On setting an example for Gen Alpha (and beyond): "You guys remind me a lot of the principles of Sankofa, something that my mom raised me with. The Sankofa bird [symbolizes how we can] look to our past so that we can be our best today and every day. And I think you guys stand on the shoulders of really incredible community members of people, and we've continued to represent the best of what women of color have to offer for our future and are building a world that will allow so many young girls to be something that they didn't think they could be."

Halie LeSavage
Senior News Editor (Fashion & Beauty)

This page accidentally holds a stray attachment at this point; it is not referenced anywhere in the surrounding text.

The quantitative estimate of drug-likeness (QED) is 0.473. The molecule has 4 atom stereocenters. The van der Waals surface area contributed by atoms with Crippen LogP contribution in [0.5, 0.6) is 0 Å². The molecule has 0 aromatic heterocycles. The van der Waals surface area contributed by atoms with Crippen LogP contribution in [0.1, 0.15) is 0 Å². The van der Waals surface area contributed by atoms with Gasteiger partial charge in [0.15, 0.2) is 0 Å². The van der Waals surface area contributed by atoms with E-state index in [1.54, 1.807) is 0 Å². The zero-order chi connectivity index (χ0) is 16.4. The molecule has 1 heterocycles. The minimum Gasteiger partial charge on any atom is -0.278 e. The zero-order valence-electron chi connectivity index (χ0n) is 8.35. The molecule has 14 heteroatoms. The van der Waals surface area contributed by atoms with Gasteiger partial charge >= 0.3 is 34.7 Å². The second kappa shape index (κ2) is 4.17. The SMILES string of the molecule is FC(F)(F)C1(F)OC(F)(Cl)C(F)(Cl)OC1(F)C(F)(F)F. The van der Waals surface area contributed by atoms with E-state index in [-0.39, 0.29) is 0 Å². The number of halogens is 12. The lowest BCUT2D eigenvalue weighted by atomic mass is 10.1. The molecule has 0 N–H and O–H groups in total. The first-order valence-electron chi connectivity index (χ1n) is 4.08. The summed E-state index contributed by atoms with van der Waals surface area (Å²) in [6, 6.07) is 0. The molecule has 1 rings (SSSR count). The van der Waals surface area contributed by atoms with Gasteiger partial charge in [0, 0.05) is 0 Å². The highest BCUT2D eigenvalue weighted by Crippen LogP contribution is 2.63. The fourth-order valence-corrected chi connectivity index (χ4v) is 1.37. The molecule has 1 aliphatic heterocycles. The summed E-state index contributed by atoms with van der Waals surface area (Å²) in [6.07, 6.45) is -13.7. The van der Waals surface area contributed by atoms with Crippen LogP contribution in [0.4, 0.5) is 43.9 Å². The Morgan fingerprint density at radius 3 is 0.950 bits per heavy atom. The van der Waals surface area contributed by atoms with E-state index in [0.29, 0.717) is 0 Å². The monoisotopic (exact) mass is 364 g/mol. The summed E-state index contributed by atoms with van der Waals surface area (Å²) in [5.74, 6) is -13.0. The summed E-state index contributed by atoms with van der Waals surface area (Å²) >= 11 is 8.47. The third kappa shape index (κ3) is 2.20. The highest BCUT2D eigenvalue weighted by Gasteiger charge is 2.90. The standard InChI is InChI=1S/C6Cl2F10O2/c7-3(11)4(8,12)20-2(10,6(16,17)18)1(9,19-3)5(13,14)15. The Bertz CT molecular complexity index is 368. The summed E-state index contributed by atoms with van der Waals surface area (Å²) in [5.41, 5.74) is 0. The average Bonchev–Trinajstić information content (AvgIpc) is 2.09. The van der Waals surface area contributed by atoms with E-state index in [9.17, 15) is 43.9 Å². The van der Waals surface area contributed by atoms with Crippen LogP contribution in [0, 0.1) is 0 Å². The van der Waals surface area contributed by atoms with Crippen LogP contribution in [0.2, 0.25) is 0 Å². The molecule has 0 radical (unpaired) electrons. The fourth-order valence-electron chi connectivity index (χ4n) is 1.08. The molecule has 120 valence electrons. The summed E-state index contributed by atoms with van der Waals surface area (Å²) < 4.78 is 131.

Halie LeSavage is the senior fashion and beauty news editor at Marie Claire, where she assigns, edits, and writes stories for both sections. Halie is an expert on runway trends, celebrity style, emerging fashion and beauty brands, and shopping (naturally). In over seven years as a professional journalist, Halie’s reporting has ranged from fashion week coverage spanning the Copenhagen, New York, Milan, and Paris markets, to profiles on industry insiders including stylist Alison Bornstein and J.Crew womenswear creative director Olympia Gayot, to breaking news stories on noteworthy brand collaborations and beauty launches. (She can personally confirm that Bella Hadid’s Ôrebella perfume is worth the hype.) She has also written dozens of research-backed shopping guides to finding the best tote bags, ballet flats, and more. Most of all, Halie loves to explore what trends—like the rise of doll-like Mary Janes or TikTok’s 75 Hard Style Challenge—can say about culture writ large. (She justifies almost any purchase by saying it’s “for work.”) Halie has previously held writer and editor roles at Glamour, Morning Brew, and Harper’s Bazaar. Halie has been cited as a fashion and beauty expert in The Cut, CNN Underscored, and Reuters, among other outlets, and appears in newsletters like Selleb and Self-Checkout to provide shopping recommendations. In 2022, she was awarded the Hearst Spotlight Award for excellence and innovation in fashion journalism. She holds a Bachelor’s Degree in English from Harvard College. Outside of work, Halie is passionate about books, baking, and her miniature Bernedoodle, Dolly. For a behind-the-scenes look at her reporting, you can follow Halie on Instagram and TikTok.